However, he is a proven winner and I think the team have been very impressed. Lets hope that is all that matters.

      • Already a fan then, Seedy? And yeah, you’re right, I’m sure some people won’t realise just how good he is till he’s actually racing… after 2 years of feeling fairly isolated at times supporting him, I’m looking forward to seeing everyone’s reactions when he starts doing well… I’m trying not to get my hopes up, and I do have times when I fret a lot because of the uncertainty, but when I think about the prospect of him actually getting an F1 race seat I can’t help myself getting carried away

        • Hamish said on 22nd November 2010, 11:10

          I think hes decent, but as an observation – people probably aren’t that much of a fan of him already given hes British so we are literally force fed crap about the guy.

          Probably not what a whole lot of people want to hear but from the outside looking in it is pretty accurate. Maybe we should ask James Allen for his view on the man.

          Using your guys logic shouldn’t you have suggested Dixon, Franchitti and Castroneves?

          • I don’t claim to be rational when it comes to Paul but I’ll just say I do understand the whole ‘force fed’ thing… I feel that about a lot of other British drivers, and tbh the only reason I paid attention to Paul when I first saw something about him in Nov ’08 was the fact he’d beaten Seb in F3… after that, I slowly found out more about him, and within a few months I was a fan…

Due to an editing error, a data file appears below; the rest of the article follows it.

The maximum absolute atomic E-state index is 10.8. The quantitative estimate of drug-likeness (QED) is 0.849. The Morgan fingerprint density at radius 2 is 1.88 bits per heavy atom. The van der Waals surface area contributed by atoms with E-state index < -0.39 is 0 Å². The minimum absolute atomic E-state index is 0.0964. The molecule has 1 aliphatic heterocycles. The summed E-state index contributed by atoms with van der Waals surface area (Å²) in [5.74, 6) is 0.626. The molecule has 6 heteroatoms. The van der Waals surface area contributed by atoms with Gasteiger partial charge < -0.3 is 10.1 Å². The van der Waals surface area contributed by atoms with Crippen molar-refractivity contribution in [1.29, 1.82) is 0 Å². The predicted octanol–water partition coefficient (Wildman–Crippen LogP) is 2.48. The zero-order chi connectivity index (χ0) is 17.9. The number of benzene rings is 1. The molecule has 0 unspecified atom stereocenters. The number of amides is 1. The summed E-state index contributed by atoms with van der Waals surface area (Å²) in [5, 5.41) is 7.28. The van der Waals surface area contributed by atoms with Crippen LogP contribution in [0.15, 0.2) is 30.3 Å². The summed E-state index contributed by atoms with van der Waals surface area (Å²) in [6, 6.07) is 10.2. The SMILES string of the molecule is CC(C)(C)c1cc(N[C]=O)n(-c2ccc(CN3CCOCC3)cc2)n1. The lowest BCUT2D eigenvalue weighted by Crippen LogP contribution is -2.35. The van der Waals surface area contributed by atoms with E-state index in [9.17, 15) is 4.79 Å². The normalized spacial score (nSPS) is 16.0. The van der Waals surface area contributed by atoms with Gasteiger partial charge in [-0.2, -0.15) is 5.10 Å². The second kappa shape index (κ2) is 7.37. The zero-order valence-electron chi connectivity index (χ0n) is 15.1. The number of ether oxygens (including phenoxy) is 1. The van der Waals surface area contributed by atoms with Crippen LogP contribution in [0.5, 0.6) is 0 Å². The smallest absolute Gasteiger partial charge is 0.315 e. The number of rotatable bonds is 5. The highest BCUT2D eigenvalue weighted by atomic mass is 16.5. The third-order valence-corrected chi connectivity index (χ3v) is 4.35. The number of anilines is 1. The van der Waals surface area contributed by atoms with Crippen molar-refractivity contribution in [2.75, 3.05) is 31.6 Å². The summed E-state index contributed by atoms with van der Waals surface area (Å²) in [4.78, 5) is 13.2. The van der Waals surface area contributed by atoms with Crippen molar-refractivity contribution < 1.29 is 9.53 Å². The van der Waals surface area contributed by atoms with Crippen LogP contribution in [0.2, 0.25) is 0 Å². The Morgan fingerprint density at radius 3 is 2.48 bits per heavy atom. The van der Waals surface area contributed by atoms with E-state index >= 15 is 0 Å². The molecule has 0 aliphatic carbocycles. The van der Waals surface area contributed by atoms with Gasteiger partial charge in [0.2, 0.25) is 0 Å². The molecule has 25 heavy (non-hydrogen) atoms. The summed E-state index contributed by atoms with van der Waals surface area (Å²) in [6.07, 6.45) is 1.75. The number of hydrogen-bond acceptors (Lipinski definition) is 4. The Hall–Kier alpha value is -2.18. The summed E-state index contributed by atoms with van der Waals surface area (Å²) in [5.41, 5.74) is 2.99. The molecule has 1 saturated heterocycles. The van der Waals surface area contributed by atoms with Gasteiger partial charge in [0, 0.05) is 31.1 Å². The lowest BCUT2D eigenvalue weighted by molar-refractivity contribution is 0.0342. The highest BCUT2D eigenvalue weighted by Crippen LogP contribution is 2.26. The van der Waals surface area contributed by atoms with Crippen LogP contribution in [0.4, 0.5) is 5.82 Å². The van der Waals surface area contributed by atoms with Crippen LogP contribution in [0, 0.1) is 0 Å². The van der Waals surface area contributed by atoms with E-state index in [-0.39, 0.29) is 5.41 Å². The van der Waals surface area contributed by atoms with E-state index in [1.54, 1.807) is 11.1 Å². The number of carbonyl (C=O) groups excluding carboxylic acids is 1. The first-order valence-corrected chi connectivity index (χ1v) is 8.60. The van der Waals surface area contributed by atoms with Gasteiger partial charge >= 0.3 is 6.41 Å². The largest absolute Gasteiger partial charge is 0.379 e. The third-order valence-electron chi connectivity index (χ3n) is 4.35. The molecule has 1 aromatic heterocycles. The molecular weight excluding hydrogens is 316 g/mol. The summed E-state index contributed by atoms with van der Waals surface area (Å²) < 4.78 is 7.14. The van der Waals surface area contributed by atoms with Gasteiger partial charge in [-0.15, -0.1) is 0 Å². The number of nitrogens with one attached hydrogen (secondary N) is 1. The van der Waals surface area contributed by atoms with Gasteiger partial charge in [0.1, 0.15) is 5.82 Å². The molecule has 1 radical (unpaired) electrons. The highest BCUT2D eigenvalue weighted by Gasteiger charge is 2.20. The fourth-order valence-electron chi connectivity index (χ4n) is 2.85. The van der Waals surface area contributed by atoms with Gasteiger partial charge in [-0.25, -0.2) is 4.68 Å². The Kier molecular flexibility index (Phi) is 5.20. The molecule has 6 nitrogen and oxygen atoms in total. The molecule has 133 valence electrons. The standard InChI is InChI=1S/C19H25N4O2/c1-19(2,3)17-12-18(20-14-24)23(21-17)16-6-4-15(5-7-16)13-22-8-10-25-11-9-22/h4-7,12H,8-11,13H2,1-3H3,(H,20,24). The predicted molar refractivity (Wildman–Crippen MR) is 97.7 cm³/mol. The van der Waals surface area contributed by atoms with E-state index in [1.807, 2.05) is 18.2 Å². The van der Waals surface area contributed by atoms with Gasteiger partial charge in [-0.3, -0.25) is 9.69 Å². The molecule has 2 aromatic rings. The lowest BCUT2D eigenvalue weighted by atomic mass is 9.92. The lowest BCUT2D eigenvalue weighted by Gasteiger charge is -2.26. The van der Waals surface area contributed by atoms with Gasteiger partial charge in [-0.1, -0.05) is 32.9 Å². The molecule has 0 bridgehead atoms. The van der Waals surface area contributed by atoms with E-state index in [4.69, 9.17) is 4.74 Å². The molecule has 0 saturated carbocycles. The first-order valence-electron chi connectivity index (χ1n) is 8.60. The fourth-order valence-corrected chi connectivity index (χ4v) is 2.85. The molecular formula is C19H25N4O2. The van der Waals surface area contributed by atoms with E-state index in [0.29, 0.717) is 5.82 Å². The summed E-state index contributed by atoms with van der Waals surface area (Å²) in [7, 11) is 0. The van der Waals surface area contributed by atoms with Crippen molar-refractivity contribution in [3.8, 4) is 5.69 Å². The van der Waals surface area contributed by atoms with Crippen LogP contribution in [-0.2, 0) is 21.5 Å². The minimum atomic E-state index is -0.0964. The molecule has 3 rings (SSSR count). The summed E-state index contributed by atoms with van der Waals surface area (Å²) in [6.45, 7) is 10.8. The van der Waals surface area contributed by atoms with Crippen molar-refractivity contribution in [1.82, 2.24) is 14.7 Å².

I do understand, tho, the annoyance of the bias in the press

          • Hamish said on 22nd November 2010, 21:04

            Yea as I did mention I think he’s decent and I don’t let nationality determine what I think of a driver.

            I hope all goes well for him.

    • i’m sure Tonio will be replaced by Paul di Resta…

      the other seat maybe filled by Nick Heidfeld..

    • Keith Collantine (@keithcollantine) said on 22nd November 2010, 11:18

      I really didn’t like how di Resta ended up in the DTM after winning the F3 Euroseries title. He should have been in GP2 or World Series by Renault – something with more races on more F1 tracks.

      If the money wasn’t there for him to do one of those series it’s a shame because although the DTM is a good championship in its own right it’s not the best route into F1.

      • Red Andy (@red-andy) said on 22nd November 2010, 11:55

        Yeah, I agree. Though he was brilliant in his first season in DTM – we’d have all been talking about him had an F1 driver not had an equally amazing rookie year in the same season!

      • likewise can we have a poll on who does not deserve to be in F1 2011 based on their performance relative to their team-mates??

  6. Prisoner Monkeys (@prisoner-monkeys) said on 22nd November 2010, 9:04

    If it were me, I’d keep Petrov and Hulkenberg from the rookie ranks and Kovalainen, Glock and Sutil from the established runners. Meanwhile, I’d say Heidfeld and de la Rosa would just be taking up space that could be better filled by a younger and faster driver, while Liuzzi has been all over the place (true, Petrov has been scrappy, but at least he’s done stuff), whist Yamamoto is just a pay driver in the Deletraz mould and anyone who takes Fauzy would just be shooting themselves in the foot.

    Otherewise, I don’t mind too much where the rest of them go.

  7. damonsmedley (@damonsmedley) said on 22nd November 2010, 9:15

    I voted HĂĽlkenberg, Nick Heidfeld, Petrov, Sutil, Kovalainen, Glock, Senna, Chandhok and di Resta. I think HĂĽlkenberg deserves his seat because he does have a lot of potential, but it is yet to be realised – although Barrichello was considerably faster than him in most races. Heidfeld deserves a bit of luck for a change. He has always ended up at teams just before their decline from the top/mid-field to the bottom. I honestly have no idea why they chose de la Rosa as his replacement for 2010 in the first place! In 2008, when the Sauber was at its best, he was unlucky not to score a win in my opinion. After Kubica’s Montreal victory they never saw the top step again, which for Nick was unfortunate as he could match his incredibly fast team-mate’s performance most of the time.